The lowest count of colored cells was 66, the mean 86 and highest count 108. The standard deviation was 8.8.

    In the picture above I counted 63 colored symbols. That is more than two standard deviations away from the experiment mean, so the hypothesis seems unlikely but I guess not impossible. I tried to use a keyword length of 8, and of course there were a few repeats by row instead of by column. I wonder if the vigenere table is 36 x 16, allowing for 26 letters and digits 0-9, and with numbers in the plaintext, or if maybe the cipher is some other variation of vigenere with keyword length 16.

  18. GeoffLaT on July 1, 2017 at 7:35 pm said:

    I decided to try another experiment. Use the same 26 x 16 table of unique symbols, cycle through the rows, and pick symbol from the columns at random. 100 trials.

    The lowest count of colored cells was 46, the mean 60 and the highest count 79. The standard deviation was 6.8.

    The scorpion 5 colored symbol stat of 63 is much more in line with random symbol selection. Maybe it is not English, or it is something else, but I suspect a hoax. Inspired by Vigenere, but instead of using an actual message, just select the symbols from the rows in a Vigenere at random.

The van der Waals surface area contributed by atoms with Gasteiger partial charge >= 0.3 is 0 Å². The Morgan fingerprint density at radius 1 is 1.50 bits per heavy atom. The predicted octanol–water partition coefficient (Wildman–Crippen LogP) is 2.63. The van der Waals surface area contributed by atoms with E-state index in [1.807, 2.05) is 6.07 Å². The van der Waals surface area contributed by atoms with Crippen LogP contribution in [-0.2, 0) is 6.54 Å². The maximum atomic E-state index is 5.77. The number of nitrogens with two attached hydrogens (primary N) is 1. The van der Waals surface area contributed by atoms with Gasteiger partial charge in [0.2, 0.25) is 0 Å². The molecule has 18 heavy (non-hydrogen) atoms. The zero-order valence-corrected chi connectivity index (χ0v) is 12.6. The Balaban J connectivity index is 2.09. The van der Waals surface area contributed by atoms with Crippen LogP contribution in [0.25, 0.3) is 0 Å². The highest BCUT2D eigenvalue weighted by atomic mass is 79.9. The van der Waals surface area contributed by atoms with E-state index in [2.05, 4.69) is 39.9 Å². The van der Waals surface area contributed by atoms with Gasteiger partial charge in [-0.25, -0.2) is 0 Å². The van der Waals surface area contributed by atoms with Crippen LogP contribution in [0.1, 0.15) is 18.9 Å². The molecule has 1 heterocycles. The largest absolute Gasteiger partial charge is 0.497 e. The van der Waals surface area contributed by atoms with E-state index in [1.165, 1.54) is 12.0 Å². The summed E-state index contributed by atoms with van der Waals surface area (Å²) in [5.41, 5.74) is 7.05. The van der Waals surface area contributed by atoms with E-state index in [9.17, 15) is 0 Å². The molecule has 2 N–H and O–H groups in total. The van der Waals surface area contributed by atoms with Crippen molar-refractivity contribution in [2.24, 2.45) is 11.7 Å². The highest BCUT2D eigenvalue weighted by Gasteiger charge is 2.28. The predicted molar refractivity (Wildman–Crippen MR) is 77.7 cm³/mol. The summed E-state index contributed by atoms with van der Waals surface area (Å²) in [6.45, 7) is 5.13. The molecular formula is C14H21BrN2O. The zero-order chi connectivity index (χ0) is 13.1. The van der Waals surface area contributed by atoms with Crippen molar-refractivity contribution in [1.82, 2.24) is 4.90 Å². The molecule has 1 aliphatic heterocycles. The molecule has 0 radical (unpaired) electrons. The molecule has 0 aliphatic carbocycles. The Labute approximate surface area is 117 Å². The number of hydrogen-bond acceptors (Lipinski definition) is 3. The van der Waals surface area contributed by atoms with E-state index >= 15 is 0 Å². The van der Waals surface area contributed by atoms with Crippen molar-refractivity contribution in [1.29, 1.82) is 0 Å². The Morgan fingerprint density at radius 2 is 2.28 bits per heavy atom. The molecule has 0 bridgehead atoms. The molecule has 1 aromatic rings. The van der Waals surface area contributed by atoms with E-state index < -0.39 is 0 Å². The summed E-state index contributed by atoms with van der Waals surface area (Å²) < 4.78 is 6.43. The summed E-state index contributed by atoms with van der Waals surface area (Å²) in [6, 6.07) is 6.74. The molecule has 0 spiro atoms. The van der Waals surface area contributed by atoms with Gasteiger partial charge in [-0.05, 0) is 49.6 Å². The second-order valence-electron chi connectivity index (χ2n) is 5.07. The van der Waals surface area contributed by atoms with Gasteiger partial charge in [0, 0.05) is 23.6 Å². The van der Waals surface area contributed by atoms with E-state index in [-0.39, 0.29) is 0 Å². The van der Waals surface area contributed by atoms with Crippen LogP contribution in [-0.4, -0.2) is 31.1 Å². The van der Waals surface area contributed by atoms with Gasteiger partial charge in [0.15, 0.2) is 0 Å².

I have another rough idea for an experiment though, and will think about it. It has to do with the letter E and unigram repeats at periods less than 16. In scorpion 5 there are quite a few rectangles formed by unigram repeats at period 16n in the same two rows but different columns.

  19. Rick A. Roberts on July 2, 2017 at 4:06 am said:

    Please see my work of 09FEB16. I believe it is a very good fit for what the message of the Scorpion was. I hope that the FBI will release some more of the Scorpion’s Ciphers.

  20. GeoffLaT on July 2, 2017 at 10:58 am said:

    I can’t find it. If I were to look in the archives, what is the month and year of the original article?

  21. Rick A. Roberts on July 3, 2017 at 3:12 am said:

    You will find it under “other ciphers” category. SCORPION CIPHERS. ” 14 thoughts on ” Scorpion Ciphers “, February 9, 2016. I believe that my deciphering of the Scorpion Ciphers is the best attempt that I have seen yet. Thanks for your interest.

  22. Rick A. Roberts on July 4, 2017 at 6:06 am said:

    GeoffLaT and Others,
    Look at my work as I listed it on 03JUL17. You will see that it is quite good. I would like to get some more of the contents of the other letters that Mr. Walsh and or the FBI have so that I can work on them also Thanks.